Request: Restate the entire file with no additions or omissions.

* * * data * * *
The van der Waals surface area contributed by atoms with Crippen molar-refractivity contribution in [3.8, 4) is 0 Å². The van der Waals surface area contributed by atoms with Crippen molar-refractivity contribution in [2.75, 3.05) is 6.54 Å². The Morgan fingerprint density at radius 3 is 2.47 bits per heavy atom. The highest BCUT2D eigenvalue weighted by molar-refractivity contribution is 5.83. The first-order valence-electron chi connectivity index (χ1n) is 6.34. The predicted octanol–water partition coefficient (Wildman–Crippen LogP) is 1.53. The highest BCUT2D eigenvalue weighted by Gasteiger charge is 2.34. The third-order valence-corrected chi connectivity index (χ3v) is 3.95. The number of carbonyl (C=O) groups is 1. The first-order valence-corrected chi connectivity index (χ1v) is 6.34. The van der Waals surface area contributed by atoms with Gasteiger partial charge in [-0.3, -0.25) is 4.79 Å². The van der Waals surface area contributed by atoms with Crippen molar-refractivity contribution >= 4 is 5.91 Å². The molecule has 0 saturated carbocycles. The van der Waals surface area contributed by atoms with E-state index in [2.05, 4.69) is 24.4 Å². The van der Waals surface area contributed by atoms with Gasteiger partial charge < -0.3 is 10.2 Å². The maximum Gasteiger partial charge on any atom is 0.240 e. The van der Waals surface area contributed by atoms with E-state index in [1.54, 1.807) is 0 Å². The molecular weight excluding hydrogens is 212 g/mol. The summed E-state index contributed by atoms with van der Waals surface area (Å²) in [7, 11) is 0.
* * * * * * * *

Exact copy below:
The van der Waals surface area contributed by atoms with Crippen molar-refractivity contribution in [3.8, 4) is 0 Å². The van der Waals surface area contributed by atoms with Crippen molar-refractivity contribution in [2.75, 3.05) is 6.54 Å². The Morgan fingerprint density at radius 3 is 2.47 bits per heavy atom. The highest BCUT2D eigenvalue weighted by molar-refractivity contribution is 5.83. The first-order valence-electron chi connectivity index (χ1n) is 6.34. The predicted octanol–water partition coefficient (Wildman–Crippen LogP) is 1.53. The highest BCUT2D eigenvalue weighted by Gasteiger charge is 2.34. The third-order valence-corrected chi connectivity index (χ3v) is 3.95. The number of carbonyl (C=O) groups is 1. The first-order valence-corrected chi connectivity index (χ1v) is 6.34. The van der Waals surface area contributed by atoms with Gasteiger partial charge in [-0.3, -0.25) is 4.79 Å². The van der Waals surface area contributed by atoms with Crippen molar-refractivity contribution >= 4 is 5.91 Å². The molecule has 0 saturated carbocycles. The van der Waals surface area contributed by atoms with E-state index in [2.05, 4.69) is 24.4 Å². The van der Waals surface area contributed by atoms with Gasteiger partial charge < -0.3 is 10.2 Å². The maximum Gasteiger partial charge on any atom is 0.240 e. The van der Waals surface area contributed by atoms with E-state index in [1.54, 1.807) is 0 Å². The molecular weight excluding hydrogens is 212 g/mol. The summed E-state index contributed by atoms with van der Waals surface area (Å²) in [7, 11) is 0.